The flip flop flings against the flesh of my feet. Left says flip; right says flop. Flip-flop-Flip-flop: alternating pitches, a third apart, like the bouncing bass notes on a Hawaiian ukulele song. When you hear a sound repeat often enough, like walking in flip flops, you end up not noticing it at all; like the chiming of the clock in our family room; like the lady sitting next to you in church breathing heavy through a whistling nostril. She’s used to it. You’re not. Or the guy two rows back from us in the movie theatre last month who snored through the show. Kind of an expensive nap. And really irritating for the rest of us. Don’t you think snoring on certain levels should wake the snorer up? I know I wake up sometimes and think to myself, “Golly, it’s awfully quiet in here.” I think it’s really weird that the people we are closest to know certain things about us that we just don’t know ourselves; such as how we sleep. I’ve listened to our kids talk so much about our sleeping habits that I once asked them to record me sleeping so I would know what they were talking about. None of them ever did. I think they were embarrassed for me. I think they still are.
When they were making sleeping assignments for Stake Girls Camp two years ago I had to be candid with Kathy Wood, our Stake Camp Director. The cabins sleep 16, which is really great. Right?
“Uh…” I was a new Young Womens president and was trying to find my definition with the girls, trying to make myself fit somewhere respectably between mature and deeply spiritual and fun with a little pinch of crazy.
“Uh, I have a little problem Kathy.” I know Kathy pretty well, which is a blessing. I know she fits really soundly in the ideal and hard to achieve “fun and really spiritual” category, and I know she knows and likes me.
“I’m afraid I’ll keep the girls awake with my snoring. I’m afraid I’ll take a dive in the coolness department when I keep them awake with my snoring. Either that or I won’t get any sleep cuz I’m afraid I’ll keep them awake with my snoring. I keep my own kids awake. Dang this deviated septum of mine! I think we need a separate cabin for snorers. We can call it the Snoratorium.”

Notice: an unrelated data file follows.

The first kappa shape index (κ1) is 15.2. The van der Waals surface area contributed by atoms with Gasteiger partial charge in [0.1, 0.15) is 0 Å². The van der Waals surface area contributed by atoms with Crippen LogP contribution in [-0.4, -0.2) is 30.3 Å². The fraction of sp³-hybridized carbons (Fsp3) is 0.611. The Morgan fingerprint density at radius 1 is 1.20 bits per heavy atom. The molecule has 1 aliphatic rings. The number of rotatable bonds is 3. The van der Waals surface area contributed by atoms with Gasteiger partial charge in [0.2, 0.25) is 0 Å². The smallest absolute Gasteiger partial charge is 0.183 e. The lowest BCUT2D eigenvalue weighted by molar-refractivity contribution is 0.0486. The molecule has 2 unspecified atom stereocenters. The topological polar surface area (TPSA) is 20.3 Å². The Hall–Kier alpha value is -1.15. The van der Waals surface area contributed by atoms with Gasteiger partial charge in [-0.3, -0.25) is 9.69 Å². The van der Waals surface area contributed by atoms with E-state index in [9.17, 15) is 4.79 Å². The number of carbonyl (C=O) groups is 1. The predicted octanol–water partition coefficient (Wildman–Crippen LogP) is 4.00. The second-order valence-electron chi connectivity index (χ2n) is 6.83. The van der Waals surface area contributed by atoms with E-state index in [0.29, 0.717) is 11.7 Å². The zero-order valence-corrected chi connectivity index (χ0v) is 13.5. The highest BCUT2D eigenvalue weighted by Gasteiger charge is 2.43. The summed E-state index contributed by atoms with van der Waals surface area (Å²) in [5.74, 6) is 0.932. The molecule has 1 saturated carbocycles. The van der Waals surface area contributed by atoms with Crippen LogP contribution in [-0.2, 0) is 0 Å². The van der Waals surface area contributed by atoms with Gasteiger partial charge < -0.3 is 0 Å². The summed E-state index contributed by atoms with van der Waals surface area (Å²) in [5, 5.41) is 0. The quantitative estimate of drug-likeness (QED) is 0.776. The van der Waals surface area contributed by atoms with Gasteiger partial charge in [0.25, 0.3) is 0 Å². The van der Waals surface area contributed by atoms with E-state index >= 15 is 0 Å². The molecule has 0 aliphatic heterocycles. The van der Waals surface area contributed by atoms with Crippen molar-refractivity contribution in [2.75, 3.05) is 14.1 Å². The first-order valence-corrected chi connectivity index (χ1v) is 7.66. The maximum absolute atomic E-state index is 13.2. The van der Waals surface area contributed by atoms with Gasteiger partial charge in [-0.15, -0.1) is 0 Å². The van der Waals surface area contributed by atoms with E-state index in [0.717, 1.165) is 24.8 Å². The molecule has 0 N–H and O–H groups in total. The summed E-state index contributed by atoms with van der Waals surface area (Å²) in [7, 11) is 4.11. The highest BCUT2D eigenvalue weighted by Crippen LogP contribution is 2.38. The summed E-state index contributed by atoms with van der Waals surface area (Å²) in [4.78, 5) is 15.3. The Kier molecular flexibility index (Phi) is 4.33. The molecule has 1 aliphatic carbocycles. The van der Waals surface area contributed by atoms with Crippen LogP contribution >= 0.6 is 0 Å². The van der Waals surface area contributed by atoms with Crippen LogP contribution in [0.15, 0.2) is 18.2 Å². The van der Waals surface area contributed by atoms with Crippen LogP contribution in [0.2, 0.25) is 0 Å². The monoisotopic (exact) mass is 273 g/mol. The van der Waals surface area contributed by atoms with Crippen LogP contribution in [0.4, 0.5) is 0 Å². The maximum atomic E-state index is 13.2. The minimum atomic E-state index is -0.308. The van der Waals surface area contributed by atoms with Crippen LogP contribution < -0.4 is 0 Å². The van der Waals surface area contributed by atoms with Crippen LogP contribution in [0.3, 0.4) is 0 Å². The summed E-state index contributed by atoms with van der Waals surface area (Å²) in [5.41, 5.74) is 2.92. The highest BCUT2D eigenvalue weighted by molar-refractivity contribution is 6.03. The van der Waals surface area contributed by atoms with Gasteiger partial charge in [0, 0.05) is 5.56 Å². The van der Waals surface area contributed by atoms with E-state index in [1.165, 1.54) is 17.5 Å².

So Kathy, much to her credit, and maybe because some of her counselors have the same problem, did just that: she created the Snoratorium in the sleeping rooms behind the kitchen. She arranged for our campsite to be close by. So every night after we made our Smores and did our figurative jigs around the campfire, I sat in my canvas camp chair in the middle of the cabin where most of our girls slept. While they situated their worn out bodies on their blow up air mattresses I sang them songs, plucking the strings of my guitar like a ticking clock, like a pendulum swinging back and forth, back and forth…you are getting sleeeeeepy.
After I could hear the rhythmic pulse of 16 girls sound asleep I would slip on over to the Snoratorium and get some rest.
One night, it must have been around 1 am, the whole campground was sawing logs. I was down to the really quiet songs from my repertoire. I tried to finish every night by singing a hymn, feeling like it left a kind of musical blessing on my girls before I tiptoed out. So I am halfway through the second chorus of How Great Thou Art… “Then sings my soul – My Savior God to Thee – How great thou….” Suddenly one of the girls, who’s name shall go unmentioned, a girl not in our ward but who was visiting, threw her blanket off the top bunk she was sleeping on. She let out a triple-nasty word, which shall also go unmentioned but which began with the letter between e and g in the alphabet, followed by a grumbled… “Why is it so *@#%! hot in here?!” I sprang from my seat, banging my guitar on the table in front of me, stung and startled and feeling really responsible for the protection of the other girls’ soft skinned ears. I immediately called the name of the unmentioned, moving toward her as she started climbing off her top bunk. It didn’t take long for me to realize she was still asleep. I gently helped her return to her bunk, opened the window a little wider beside her, and asked her to sleep gently and softly and gracefully. And quietly. Actually, she didn’t hear me. I asked God to help her do that.
I felt like I needed to open the door and let the nasty out, (like these girls didn’t hear this kind of stuff every day at school). I actually tried to apply my powers of energy to shoo the bad out the door and beckon the good fresh mountain air in with a wave of my hands; to cleanse the space where my young innocents were situated in a mode of sweet repose. After enough time had passed and the girls who had stirred were back to their steadily paced breathing, I picked up my guitar and sang I Am a Child of God, feeling like we needed another blessing on the place. When I was done I tucked my instrument in its canvas pouch and ever-so-slowly zzzzipped it shut. You know how long it takes to silently zip a guitar gig bag? I placed it in its corner in the cabin; walked to each set of beds and whispered a little prayer for each of my girls, then slipped out the door. Outside, walking along the gravelly path under the shifting light of the moon through the trees, I got to thinking.
Maybe next time, I thought, we should suggest they create another isolated cabin.
We’ll call it the Swearatorium.